Washington, Feb 26 (ANI): Researchers at the University of Alabama at Birmingham (UAB) have suggested that women given the human immunodeficiency virus (HIV) prevention drug nevirapine to protect their foetus should not use an HIV-drug regimen that contains nevirapine for at least one year after childbirth.
A new study found that while nevirapine works well to prevent mother-to-child HIV transmission, a single dose of nevirapine in infected pregnant women could trigger resistance to some forms of the AIDS-drug cocktail known as combination antiretroviral treatment (ART).
UAB Professor of Obstetrics and Gynecology Jeffrey S.A. Stringer, the study's lead author, said that this nevirapine-induced resistance fades after about 12 months and no longer hinders ART.
"This study shows that women who need treatment more than 12 months after using nevirapine to prevent mother-to-child transmission safely can use standard first-line treatments in their countries," Stringer said.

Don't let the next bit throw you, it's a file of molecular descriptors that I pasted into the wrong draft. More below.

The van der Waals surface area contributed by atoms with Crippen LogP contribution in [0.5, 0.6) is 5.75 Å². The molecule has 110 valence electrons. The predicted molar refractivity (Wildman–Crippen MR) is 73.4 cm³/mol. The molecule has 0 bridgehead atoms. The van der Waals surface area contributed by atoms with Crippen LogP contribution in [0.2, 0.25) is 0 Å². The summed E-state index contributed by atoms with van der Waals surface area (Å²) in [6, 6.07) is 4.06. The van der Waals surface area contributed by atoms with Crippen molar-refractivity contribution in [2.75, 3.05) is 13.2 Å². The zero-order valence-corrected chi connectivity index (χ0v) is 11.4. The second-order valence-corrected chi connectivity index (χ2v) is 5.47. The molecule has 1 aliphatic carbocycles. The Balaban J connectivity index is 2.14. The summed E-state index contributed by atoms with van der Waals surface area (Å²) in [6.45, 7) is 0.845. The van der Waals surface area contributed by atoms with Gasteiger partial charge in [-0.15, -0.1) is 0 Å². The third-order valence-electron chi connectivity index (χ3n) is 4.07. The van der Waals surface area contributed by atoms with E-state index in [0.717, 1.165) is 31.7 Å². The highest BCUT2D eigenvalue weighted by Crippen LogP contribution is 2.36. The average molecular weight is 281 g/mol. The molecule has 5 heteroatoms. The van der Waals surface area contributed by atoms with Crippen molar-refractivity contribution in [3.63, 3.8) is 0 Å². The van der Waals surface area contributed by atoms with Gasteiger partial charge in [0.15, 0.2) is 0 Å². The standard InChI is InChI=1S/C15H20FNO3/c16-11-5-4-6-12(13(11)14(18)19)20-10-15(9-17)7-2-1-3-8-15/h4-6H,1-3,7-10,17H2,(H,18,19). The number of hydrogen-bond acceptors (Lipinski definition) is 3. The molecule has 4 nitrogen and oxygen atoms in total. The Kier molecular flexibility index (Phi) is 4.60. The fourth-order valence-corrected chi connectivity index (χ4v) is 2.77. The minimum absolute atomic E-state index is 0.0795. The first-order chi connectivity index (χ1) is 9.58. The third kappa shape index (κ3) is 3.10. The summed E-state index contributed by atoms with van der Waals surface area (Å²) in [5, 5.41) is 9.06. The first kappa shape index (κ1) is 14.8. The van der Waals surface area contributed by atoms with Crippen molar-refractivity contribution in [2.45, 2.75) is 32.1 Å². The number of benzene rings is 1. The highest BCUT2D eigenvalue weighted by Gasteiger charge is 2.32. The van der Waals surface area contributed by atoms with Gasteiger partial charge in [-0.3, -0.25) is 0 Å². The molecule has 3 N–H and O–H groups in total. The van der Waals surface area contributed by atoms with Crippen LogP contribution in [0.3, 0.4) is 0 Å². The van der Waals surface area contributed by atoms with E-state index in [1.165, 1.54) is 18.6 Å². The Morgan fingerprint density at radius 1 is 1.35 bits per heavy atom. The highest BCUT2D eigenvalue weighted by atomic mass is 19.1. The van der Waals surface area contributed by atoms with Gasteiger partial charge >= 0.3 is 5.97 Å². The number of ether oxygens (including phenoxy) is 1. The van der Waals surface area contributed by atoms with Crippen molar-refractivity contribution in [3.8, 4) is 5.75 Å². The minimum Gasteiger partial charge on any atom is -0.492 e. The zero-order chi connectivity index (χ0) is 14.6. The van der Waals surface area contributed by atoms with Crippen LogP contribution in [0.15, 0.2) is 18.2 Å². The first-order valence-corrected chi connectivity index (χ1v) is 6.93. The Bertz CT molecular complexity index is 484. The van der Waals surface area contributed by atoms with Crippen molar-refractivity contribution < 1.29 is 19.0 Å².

"Women who need treatment sooner than that should use a combination that does not contain nevirapine, typically an ART regimen that contains protease-inhibitor drugs," Stringer added.
The study included 878 infected women in Zambia, Cote d'Ivoire and Thailand. Some were given single-dose nevirapine and others were not; all participants were given ART immediately upon confirmed infection and monitored for one year.
Stringer said that nevirapine continues to be the backbone of anti-HIV therapy in the developing world, and its usefulness in preventing mother-to-child transmission is confirmed in the new study.
The findings are published in PLoS Medicine, a journal of the nonprofit Public Library of Science. (ANI)